Precision control from variable speed drives
10 July 2012
Variable speed drives supplied by Control Techniques have been chosen for use on drying and coating lines supplied by Phoenix Dryers.
A typical line designed by Phoenix could be for rubber-coating a cotton web as the first process in the production of industrial textiles. Such a line will employ a total of 14 Unidrive SP and Commander SK AC drives supplied by Control Techniques.
The coating line comprises an unwind section with an air brake controlling tension, followed by a 100ft accumulator section, a spray/dipping coating unit, a dryer/curer and a take-off roll with dancer to control tension. Unidrive SP AC drives are used throughout, with additional Commander SK AC drives providing exhaust and recirculating fan control. The master for the line is a water-cooled pull roll drive, positioned just before the take-off section, to provide a reference master signal via DeviceNet to all the drives and the controlling PLC to keep the line synchronised.
The first of the Unidrive SP drives on the line is a 0.75 kW unit controlling the 8in diameter nip roll feeding the accumulator with the 60in fabric web. An identical drive controls the S-wrap pull rolls, followed by a 1.1 kW reverse dancer backup roll for tension control. The web then either goes through applicator rolls, for direct coating, again with a 1.1 kW drive, or is diverted through a dipping process, both followed by a nine inch diameter squeeze roll controlled by a 1.1 kW drive. Also on this section a 0.75 kW Unidrive SP controls a 7in diameter metering roll.
Throughout this process and the subsequent drying/curing, web tension is critical. The tolerance band is adjustable up to 136 kg and controllable to better than ±0.5%, which is crucial to eliminate tension lines in the web as well as to prevent web breaks. “We had found problems with maintaining tension with some other drives,” said John Beardsworth, Phoenix managing director. “However, drives supplied by Control Techniques always give accurate tension control”.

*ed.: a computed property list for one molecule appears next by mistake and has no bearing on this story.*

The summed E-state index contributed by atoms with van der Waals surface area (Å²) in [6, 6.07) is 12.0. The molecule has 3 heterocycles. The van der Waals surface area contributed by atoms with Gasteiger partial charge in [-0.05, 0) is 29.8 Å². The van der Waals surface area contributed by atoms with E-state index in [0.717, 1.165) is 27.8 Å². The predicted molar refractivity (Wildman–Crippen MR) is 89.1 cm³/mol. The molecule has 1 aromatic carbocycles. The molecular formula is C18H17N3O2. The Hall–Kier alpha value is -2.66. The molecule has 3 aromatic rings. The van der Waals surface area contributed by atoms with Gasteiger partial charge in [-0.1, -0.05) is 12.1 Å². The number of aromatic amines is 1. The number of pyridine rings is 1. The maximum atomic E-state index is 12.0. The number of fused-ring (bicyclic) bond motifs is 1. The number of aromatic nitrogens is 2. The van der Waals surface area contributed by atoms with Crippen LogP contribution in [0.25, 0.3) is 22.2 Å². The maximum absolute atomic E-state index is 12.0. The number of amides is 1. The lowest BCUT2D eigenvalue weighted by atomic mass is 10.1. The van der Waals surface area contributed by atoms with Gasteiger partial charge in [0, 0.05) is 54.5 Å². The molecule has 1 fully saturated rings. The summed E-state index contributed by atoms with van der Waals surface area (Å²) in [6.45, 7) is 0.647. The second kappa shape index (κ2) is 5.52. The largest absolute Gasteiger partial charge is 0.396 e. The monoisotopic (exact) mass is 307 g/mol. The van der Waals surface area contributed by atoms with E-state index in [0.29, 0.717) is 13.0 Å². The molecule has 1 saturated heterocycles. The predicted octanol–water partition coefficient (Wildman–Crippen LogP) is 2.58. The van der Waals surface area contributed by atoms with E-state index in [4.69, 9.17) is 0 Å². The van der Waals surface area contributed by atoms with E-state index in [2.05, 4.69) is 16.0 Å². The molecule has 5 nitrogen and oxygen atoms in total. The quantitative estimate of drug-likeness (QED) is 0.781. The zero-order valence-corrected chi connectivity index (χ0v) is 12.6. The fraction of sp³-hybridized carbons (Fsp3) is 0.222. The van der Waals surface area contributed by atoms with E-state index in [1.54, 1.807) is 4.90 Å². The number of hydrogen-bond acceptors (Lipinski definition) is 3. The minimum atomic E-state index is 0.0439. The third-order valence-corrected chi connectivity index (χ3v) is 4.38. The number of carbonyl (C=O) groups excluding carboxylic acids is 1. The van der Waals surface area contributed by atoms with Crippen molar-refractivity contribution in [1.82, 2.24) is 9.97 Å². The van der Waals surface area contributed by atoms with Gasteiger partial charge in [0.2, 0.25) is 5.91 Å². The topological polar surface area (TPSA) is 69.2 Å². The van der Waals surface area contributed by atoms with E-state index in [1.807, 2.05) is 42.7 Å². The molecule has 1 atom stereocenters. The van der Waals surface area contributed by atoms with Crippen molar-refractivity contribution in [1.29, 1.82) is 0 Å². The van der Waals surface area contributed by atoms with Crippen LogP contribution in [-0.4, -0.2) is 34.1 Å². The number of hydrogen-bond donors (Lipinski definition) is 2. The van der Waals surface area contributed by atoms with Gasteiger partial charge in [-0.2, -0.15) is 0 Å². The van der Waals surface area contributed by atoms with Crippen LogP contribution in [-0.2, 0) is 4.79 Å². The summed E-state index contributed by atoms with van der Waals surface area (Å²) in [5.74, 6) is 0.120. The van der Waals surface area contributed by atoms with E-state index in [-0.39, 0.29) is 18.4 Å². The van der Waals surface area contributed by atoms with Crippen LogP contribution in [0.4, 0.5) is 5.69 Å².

The drying/curing section has a graduated temperature from 62°C to 140°C and the web exits the tunnel into a web-guider, where load cells monitor the tension and provide a feedback signal to the reversing drive. The hot web is taken through a water bath by water cooler pull rolls controlled by a 0.75 kW drive.
All of the Unidrive SP drives have encoder feedback and SM-DeviceNet communication modules, as well as an LED keypad. Additionally, all of the drives are heavy duty rated to give 150% overload.
The four 7.5 kW recirculating fans and the 11 kW exhaust fans are all controlled by Commander SK heavy duty rated AC drives and all have flameproof motors. “This plant can use either water-based or solvent-based coating materials,” said Beardsworth. “In the case of the latter, the safety and economy of the plant is totally dependent on the accurate and reliable operation of the fan system,” he says. Sensors monitor the levels of solvent in the exhaust and feedback to the drives. Levels in the recirculating air are kept well below the lower explosive limit by controlling the amount of flow to the exhaust. The exhaust air is then fed to an abatement plant to prevent release of solvents into the atmosphere. “It is important to recirculate as much of the hot air as possible to keep energy costs down,” adds Beardsworth.“Even more important is the need to maintain a good safety margin.”
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